NEW YORK (AP) — A Colorado businessman returns to New York Monday for a retrial on charges that he cheated thousands of donors to a $25 million online crowdfunding “We Build The Wall” campaign to construct a wall along the southern U.S. border.
Timothy Shea’s first trial ended in early June without a verdict when jurors informed the judge that continuing to deliberate would leave them “further entrenched in our opposing views.”
The case once included as a defendant Steve Bannon, a onetime top adviser to former President Donald Trump. Trump pardoned Bannon just before leaving office last year. Two others charged in the case pleaded guilty.
The deadlocked jury came days after 11 jurors sent a note to the judge claiming one juror was politically biased against the government and in favor of Shea after labeling the rest of them as liberals and complaining the trial should have been held in a southern state.
Jury selection in the second trial begins Monday morning in a Manhattan federal court.
Last month, Judge Analisa Torres rejected Shea’s request to move the trial to Colorado on the grounds that “political polarization” in New York and publicity about his first trial made it impossible for him to get a fair result in Manhattan.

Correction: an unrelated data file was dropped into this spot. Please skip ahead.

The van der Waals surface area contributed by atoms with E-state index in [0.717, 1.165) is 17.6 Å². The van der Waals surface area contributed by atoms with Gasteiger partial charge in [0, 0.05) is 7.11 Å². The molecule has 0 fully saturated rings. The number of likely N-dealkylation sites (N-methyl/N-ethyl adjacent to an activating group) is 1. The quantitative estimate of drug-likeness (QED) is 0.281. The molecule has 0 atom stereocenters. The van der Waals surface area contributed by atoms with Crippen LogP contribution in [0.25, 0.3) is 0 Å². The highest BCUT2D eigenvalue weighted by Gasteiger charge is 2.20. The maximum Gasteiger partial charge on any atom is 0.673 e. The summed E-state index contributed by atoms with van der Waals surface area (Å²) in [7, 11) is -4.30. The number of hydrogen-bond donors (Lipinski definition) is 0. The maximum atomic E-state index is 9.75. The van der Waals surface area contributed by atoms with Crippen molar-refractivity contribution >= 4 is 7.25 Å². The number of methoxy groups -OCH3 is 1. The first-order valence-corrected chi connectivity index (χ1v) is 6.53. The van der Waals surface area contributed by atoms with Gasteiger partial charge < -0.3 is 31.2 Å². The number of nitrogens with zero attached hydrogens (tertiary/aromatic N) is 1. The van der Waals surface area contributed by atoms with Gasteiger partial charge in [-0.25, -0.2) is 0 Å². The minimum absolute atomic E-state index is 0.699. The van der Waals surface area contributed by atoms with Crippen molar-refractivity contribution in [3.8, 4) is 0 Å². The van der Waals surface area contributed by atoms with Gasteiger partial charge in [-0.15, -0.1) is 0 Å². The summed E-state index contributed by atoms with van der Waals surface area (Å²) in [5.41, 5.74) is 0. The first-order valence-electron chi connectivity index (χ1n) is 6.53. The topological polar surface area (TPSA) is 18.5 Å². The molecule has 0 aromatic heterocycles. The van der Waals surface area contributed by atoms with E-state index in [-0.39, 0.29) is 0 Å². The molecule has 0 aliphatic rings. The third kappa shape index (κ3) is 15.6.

She wrote that a jury note in his first trial might have indicated that differences in political opinions affected the jury’s deliberations, but he had not shown that those differences reflected a prejudice against him. And she said he had not explained why “political polarization” would be less pronounced in Colorado or anywhere else.
Shea, of Castle Rock, Colorado, has pleaded not guilty to conspiracy and falsification of records charges lodged against him after questions arose over how donations were spent from a campaign that raised about $25 million for a wall. Only a few miles of wall were built.
Prosecutors said Shea and other fund organizers promised investors that all donations would fund a wall, but Shea and the others eventually pocketed hundreds of thousands of dollars for themselves.
Shea’s lawyers said he acted honorably in the fundraising campaign and did not commit a crime.
Shea owns an energy drink company, Winning Energy, whose cans have featured a cartoon superhero image of Trump and claim to contain “12 oz. of liberal tears.”